“The welcome is a festive event with recorded patriotic music and anywhere from 30 to 300 cheering people holding flags and homemade signs and banners,” said Donna Cranston, coordinator of the Dallas/Fort Worth program. The greeting has become so well-known that some soldiers request to arrive in the U.S. via Dallas instead of Atlanta, Cranston said, even though that means they may have to wait longer for a connecting flight home.

But the drawdown of troops in Iraq and the shift to shorter deployments means there are no longer two full planes of R&R-bound soldiers returning home each day. So the U.S. army has decided to consolidate the flights into Atlanta.

March 14 will be the final Dallas arrival.

The conclusion of the flight is bittersweet news for some troops and for many volunteers who have welcomed home more than 460,000 inbound soldiers who have touched down in Dallas since 2004.

“The soldiers get a hero’s welcome when they come through Dallas, and it’s an uplifting and emotional experience,” said Army Lt. Col. Trisha McAfee, commander of the army’s Personnel Assistance Point at the Dallas airport. “They didn’t get that in other wars. But the consolidation is a good thing because it means many soldiers are spending less time in the war zone and getting home sooner.”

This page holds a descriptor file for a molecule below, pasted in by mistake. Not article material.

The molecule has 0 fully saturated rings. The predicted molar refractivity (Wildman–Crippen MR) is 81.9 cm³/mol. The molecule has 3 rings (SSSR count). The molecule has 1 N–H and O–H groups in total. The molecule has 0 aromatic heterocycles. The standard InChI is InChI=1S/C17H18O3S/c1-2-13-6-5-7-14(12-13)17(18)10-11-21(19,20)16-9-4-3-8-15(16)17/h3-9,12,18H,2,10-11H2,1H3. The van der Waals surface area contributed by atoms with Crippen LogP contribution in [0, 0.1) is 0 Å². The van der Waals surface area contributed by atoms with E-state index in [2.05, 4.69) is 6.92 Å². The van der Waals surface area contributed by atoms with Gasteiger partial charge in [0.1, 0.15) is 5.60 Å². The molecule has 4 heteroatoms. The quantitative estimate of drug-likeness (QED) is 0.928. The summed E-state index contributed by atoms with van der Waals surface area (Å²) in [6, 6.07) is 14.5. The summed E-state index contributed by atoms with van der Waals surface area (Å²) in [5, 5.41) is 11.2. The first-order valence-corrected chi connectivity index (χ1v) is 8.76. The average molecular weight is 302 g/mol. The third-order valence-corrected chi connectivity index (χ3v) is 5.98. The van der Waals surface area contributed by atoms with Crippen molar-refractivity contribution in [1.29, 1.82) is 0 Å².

In Dallas/Fort Worth, many volunteers who welcome home troops at the airport also joined the USO so that they could be part of the send-off activities for active-duty military as well. “One volunteer has made more than 45,000 neck pillows to give to soldiers on their way back,” said McAfee.

“It’s always a happier occasion when they come in,” said Linda Tinnerman, 71, who with 78-year-old Constance Carman became known as one of the “Huggin’ and Kissin’ Grandmas” — dispensing free hugs to every returning soldier. “We are also there just to talk and visit with the soldiers.”

While the final R&R flight will arrive at Dallas/Fort Worth on March 14, the last departing flight is scheduled for March 30. After that, the U.S. Army’s daily chartered R&R flights will arrive and depart solely from Hartsfield-Jackson International Airport, where there’s a much smaller “Welcome Home a Hero” and send-off program.

“It’s a matter of logistics,” said Mark Brown, Personnel Assistance Point commander at the Atlanta airport. “At DFW, the soldiers come out into the non-secure side. In Atlanta, they stay on the secure side to connect to their flight. So we have airport employees come out to help with the welcome.”

(A slightly different version of my story appeared on msnbc.com Travel)

Viral video forces Delta to change bag fees for soldiers